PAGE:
Thanks to Mark Ware, Michael Mabe and the International Association of Scientific, Technical and Medical Publishers (STM) for releasing the 2012 STM report as open access.

Based on data from the Executive Summary, we can calculate that the current average revenue per scholarly journal article published globally is approximately $5,000 US. BMC is making a profit charging an average APC that is 37% of this amount, and PLoS is bringing in a 23% surplus at less than 30% of this amount.

This is based on Ware and Mabe's report of:

9.4 billion in revenue for english-language STM journal publishing
1.8 - 1.9 million articles published per year in 28,100 actively scholarly journals
=  approximately $5,000 in average revenue

BioMedCentral average of $1,874 is based on data downloaded from the BMC website as part of the open access article processing fee research project

The average article processing fee for an article in the profitable BioMedCentral journals is $1,874 US - that's profit-making at an average of 37% of the current average revenue. PLoS is now enjoying a 23% profit rate, charging $1,350 per article for PLoS ONE - that's a high profit rate at 27% of the revenue of the current average.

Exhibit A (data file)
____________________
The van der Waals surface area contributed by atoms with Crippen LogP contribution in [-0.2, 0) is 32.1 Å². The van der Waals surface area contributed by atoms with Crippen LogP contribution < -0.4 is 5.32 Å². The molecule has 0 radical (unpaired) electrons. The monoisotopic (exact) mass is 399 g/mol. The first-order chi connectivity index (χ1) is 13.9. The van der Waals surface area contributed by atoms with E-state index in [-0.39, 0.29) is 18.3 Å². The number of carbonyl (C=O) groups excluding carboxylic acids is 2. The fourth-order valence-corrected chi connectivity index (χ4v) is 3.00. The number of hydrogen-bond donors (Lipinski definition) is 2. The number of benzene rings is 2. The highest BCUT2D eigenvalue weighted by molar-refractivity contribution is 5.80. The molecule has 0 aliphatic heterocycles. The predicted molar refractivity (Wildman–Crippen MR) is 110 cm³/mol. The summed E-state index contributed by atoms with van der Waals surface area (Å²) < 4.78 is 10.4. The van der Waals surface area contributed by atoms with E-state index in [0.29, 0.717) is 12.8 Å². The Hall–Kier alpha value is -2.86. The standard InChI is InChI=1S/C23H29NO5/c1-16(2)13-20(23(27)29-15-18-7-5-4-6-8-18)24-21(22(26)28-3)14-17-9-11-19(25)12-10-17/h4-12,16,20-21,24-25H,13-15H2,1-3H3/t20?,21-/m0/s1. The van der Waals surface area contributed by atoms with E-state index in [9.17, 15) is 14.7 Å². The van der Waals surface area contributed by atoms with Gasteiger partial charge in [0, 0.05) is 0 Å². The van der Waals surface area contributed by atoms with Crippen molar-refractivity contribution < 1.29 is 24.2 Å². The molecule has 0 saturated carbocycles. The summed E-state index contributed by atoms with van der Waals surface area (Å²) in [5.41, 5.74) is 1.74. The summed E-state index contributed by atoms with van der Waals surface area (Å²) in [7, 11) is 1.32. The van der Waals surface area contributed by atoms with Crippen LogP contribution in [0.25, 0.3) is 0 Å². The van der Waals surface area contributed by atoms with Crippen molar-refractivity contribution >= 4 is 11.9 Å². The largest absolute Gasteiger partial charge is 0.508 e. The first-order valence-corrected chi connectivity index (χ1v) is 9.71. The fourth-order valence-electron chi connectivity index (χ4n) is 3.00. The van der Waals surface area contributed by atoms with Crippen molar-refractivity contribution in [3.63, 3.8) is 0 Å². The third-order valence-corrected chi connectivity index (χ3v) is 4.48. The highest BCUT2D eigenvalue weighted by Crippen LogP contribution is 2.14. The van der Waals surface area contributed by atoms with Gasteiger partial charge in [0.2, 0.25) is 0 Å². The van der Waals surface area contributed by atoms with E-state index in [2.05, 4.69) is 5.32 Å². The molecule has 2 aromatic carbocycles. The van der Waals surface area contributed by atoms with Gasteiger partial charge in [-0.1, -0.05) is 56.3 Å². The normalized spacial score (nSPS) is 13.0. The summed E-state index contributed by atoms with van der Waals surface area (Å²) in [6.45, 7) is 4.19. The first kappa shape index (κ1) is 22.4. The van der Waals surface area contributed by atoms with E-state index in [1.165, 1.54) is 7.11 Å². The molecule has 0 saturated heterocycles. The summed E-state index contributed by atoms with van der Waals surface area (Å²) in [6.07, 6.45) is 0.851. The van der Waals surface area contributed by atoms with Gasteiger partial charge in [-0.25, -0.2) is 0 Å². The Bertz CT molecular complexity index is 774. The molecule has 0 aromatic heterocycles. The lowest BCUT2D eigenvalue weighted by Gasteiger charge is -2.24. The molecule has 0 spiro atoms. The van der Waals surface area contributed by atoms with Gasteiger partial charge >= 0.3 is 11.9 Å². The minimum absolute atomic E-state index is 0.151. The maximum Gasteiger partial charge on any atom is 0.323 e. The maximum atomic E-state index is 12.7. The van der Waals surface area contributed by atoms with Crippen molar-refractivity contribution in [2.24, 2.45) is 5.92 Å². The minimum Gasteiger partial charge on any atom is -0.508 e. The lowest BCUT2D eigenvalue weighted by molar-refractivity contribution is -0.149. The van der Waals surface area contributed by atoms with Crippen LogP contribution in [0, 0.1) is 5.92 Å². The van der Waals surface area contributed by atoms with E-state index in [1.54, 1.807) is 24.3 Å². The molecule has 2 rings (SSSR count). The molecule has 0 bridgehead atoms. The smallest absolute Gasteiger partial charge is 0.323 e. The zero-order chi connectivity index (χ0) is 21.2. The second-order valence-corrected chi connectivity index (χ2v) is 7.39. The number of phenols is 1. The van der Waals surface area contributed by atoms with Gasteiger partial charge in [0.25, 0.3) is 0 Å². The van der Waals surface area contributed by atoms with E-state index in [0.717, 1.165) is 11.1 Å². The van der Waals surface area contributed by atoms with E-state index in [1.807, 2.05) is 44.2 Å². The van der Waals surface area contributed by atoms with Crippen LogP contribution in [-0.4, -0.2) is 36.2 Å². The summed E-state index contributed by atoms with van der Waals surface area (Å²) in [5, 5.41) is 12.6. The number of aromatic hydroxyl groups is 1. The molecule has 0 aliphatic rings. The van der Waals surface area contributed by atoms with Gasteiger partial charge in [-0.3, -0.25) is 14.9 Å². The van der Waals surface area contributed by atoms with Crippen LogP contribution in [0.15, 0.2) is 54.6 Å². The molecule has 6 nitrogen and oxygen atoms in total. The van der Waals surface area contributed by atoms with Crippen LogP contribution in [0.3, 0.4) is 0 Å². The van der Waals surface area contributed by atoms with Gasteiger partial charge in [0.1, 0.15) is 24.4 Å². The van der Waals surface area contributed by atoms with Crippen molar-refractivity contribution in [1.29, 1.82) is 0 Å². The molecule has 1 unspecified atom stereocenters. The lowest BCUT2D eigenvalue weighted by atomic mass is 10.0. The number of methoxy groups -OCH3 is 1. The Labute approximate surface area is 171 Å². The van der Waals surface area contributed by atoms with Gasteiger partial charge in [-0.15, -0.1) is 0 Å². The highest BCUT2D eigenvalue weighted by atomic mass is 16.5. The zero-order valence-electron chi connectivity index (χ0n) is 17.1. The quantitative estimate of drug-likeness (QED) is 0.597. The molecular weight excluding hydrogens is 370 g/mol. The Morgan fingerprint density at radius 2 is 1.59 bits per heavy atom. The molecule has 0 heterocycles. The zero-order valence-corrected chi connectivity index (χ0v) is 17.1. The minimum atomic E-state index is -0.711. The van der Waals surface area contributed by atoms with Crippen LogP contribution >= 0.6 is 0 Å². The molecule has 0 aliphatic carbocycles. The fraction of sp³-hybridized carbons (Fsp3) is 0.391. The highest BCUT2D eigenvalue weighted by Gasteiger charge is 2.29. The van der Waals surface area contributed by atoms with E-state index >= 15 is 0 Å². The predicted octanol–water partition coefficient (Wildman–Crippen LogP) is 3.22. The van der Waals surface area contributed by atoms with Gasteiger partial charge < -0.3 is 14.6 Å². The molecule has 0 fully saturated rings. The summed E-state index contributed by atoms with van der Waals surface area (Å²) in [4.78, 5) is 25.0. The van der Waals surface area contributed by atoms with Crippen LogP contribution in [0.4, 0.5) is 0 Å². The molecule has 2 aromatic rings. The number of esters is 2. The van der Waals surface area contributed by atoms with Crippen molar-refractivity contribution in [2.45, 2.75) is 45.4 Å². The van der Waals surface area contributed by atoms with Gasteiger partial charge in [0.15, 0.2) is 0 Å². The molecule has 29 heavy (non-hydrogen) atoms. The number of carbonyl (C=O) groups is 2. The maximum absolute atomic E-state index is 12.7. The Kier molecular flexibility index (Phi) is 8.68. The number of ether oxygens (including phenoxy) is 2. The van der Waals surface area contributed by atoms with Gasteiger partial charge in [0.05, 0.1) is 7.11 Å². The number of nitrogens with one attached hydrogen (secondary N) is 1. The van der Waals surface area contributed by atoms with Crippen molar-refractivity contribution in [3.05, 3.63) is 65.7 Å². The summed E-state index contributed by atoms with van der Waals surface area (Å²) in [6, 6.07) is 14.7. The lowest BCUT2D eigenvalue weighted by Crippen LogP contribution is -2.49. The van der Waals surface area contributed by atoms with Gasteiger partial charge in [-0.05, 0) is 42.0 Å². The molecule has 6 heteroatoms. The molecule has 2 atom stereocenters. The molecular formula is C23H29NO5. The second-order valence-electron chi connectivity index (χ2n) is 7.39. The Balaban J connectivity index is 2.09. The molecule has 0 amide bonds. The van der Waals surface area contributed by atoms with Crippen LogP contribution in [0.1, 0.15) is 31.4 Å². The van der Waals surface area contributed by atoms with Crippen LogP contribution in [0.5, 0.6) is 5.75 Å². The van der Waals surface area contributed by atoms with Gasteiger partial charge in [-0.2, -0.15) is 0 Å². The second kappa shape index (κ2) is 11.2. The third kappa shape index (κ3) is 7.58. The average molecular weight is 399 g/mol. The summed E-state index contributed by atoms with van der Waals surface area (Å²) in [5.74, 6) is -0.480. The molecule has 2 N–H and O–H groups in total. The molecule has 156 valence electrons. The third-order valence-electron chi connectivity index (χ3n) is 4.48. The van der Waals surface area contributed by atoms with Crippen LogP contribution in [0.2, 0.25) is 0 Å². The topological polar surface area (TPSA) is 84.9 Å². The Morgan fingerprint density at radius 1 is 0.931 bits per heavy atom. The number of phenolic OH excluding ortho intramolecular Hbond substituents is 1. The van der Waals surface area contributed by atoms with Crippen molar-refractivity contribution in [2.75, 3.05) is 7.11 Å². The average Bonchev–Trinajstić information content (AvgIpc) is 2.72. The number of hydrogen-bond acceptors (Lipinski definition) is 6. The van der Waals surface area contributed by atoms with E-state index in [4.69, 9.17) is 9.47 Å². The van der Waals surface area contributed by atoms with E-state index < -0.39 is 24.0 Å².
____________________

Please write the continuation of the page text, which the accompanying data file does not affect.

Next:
It should be noted that PLoS was not originally designed to be a model of publishing efficiency, but rather a combined advocacy and publishing organization meant to compete primarily at the high end of the scholarly publishing market. PLoS' costs reflect this original mission: well-paid professional staff and headquarters in one of the world's costliest real estate markets, San Francisco. 

This is yet an another indication, as I have argued elsewhere, that high quality scholarly publishing can be accomplished for a small fraction of existing spend - something that every faculty member and university administrator in today's tough economic times ought to know.